Theoretical Computer Science
Theor Comput Sci
Published/Hosted by Elsevier Science.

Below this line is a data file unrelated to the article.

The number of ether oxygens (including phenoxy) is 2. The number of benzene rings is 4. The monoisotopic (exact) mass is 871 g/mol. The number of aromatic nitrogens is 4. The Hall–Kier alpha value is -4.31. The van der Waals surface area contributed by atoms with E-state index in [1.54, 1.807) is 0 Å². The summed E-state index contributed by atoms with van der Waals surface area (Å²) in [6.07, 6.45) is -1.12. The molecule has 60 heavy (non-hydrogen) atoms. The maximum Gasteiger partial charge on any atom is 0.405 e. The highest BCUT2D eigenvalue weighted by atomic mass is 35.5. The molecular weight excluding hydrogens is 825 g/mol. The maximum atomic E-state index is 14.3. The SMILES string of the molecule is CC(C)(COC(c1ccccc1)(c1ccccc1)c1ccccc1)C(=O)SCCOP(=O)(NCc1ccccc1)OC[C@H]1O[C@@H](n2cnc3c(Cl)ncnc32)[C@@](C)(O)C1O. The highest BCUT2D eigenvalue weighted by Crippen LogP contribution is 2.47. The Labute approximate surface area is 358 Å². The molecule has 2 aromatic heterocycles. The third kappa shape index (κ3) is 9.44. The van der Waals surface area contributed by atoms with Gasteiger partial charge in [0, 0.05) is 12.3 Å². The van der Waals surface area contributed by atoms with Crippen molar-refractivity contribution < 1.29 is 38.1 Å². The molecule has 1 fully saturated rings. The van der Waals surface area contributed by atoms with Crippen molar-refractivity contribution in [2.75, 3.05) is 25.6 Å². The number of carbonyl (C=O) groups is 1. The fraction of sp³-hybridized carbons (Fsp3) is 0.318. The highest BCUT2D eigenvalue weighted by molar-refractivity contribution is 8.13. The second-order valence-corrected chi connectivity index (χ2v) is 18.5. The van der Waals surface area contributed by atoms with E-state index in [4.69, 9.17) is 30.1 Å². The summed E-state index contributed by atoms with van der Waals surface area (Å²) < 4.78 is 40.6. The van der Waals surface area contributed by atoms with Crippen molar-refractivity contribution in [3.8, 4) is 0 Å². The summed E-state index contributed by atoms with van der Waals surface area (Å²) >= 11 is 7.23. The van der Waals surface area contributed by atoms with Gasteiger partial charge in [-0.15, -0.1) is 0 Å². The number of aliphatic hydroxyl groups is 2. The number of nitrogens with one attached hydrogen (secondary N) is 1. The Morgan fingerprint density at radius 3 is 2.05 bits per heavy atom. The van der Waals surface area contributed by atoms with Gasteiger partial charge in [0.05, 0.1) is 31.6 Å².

Theoretical Computer Science is mathematical and abstract in spirit, but it derives its motivation from practical and everyday computation. Its aim is to understand the nature of computation and, as a consequence of this understanding, provide more efficient methodologies. All papers introducing or studying mathematical, logic and formal concepts and methods are welcome, provided that their motivation is clearly drawn from the field of computing.Papers published in Theoretical Computer Science are grouped in two sections according to their nature. One section 'Algorithms, automata, complexity and games' is devoted to the study of algorithms and their complexity using analytical, combinatorial or probabilistic methods. It includes the whole field of abstract complexity (i.e. all the results about the hierarchies that can be defined using Turing machines), the whole field of automata and language theory (including automata on infinite words and infinitary languages), the whole field of geometrical (graphic) applications and the whole field of measurement of system performance using statistical methods. The subsection Mathematical Games is devoted (but not restricted) to the mathematical and computational analysis of games. It also covers connections or applications of games to areas such as complexity, graph and matroid theory, networks, coding theory, logic and surreal numbers.The other section, 'Logic, semantics and theory of programming', is devoted to formal methods to check properties of programs or implement formally described languages; it contains all papers dealing with semantics of sequential and parallel programming languages. All formal methods treating these problems are published in this section, including rewriting techniques, abstract data types, automatic theorem proving, calculi such as SCP or CCS, Petri nets, new logic calculi and developments in categorical methods.
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